State courts launch Speakers Bureau program

Published 6:01 pm Monday, August 29, 2016

Legal professionals across the state are working to educate students about their work in the judicial branch.

As part of the North Carolina Court System’s Speakers Bureau program, more than 300 legal professionals, ranging from attorneys to judges, volunteered to speak at schools in their respective counties to give students a personalized perspective on the court system, according to a press release.

Beaufort County has three volunteer speakers: Assistant District Attorney Jonathan Jones (District 2), Assistant Clerk of Superior Court Jackie Castle (District 3A) and Assistant District Attorney Toni Cameron (District 1).

“Our courts handle approximately 3 million cases each year, cases that help keep our citizens safe, our economy vibrant and our liberties secure,” Chief Justice Mark Martin stated in the release. “We must educate North Carolinians and improve public understanding of the vital role that courts perform in protecting our constitutional rights and responsibilities.”

Cameron said she volunteered to be a speaker because she wants to give students a better view of the courtroom and her role there.

“I want to get young people interested in a career in the legal profession,” she said. “Why is this system necessary? What is the judicial branch of government, and how are we separate from other branches of government?”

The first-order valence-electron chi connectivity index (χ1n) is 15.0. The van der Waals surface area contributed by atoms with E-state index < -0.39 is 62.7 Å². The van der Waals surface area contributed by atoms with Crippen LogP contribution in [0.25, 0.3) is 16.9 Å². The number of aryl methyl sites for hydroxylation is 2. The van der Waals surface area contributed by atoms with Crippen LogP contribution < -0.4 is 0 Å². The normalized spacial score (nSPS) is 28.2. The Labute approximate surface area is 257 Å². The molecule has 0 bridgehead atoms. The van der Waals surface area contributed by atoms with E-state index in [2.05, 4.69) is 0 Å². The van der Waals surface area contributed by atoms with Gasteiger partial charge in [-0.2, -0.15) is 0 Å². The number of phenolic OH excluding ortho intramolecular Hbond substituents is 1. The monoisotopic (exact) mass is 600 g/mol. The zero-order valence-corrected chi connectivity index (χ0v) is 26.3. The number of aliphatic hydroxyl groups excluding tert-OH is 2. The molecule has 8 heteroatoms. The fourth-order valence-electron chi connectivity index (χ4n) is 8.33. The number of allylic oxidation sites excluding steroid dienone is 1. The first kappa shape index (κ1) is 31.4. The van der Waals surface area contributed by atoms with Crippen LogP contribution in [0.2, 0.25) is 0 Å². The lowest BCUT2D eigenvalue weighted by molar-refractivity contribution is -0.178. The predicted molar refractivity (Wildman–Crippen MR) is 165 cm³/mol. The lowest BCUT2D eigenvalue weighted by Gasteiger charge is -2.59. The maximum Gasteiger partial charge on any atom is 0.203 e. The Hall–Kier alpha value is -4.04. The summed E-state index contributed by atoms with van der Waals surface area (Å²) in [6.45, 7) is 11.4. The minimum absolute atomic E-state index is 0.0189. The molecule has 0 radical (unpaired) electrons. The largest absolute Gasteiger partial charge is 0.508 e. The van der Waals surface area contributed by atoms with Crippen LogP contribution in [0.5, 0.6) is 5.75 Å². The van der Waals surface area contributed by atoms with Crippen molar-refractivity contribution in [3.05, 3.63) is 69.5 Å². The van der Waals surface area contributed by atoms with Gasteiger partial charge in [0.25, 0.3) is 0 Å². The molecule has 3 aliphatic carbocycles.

She said she plans to start reaching out to schools and teachers in Beaufort County in the next week to let them know she is willing to come speak.

Randy Bright, a civics and economics teacher at Washington High School, said learning concepts of how U.S. government works is important because it affects many aspects of life.

“It teaches about values, rights, responsibilities and gives a citizen the tools necessary to ‘own in’ to the experience. It teaches the importance of taking part in politics (activism) and helping to choose the leaders of local, state and national government,” Bright said of civics education. “It teaches the impact laws have on our society and provides the knowledge as to how one can promote a law or get one changed or eliminated. It teaches how we are given rights, but with each one, there comes a responsibility as well.”

Cameron said she also hopes talking with students will encourage them to pursue a legal career and then use their talents right at home.

“You don’t have to go to a big city to make a big impression,” she said. “There’s a lot of work that can be done right here in eastern North Carolina.”

“I think it will be interesting. I think that they will learn something,” Cameron added.

For more information or to schedule a speaking presentation, visit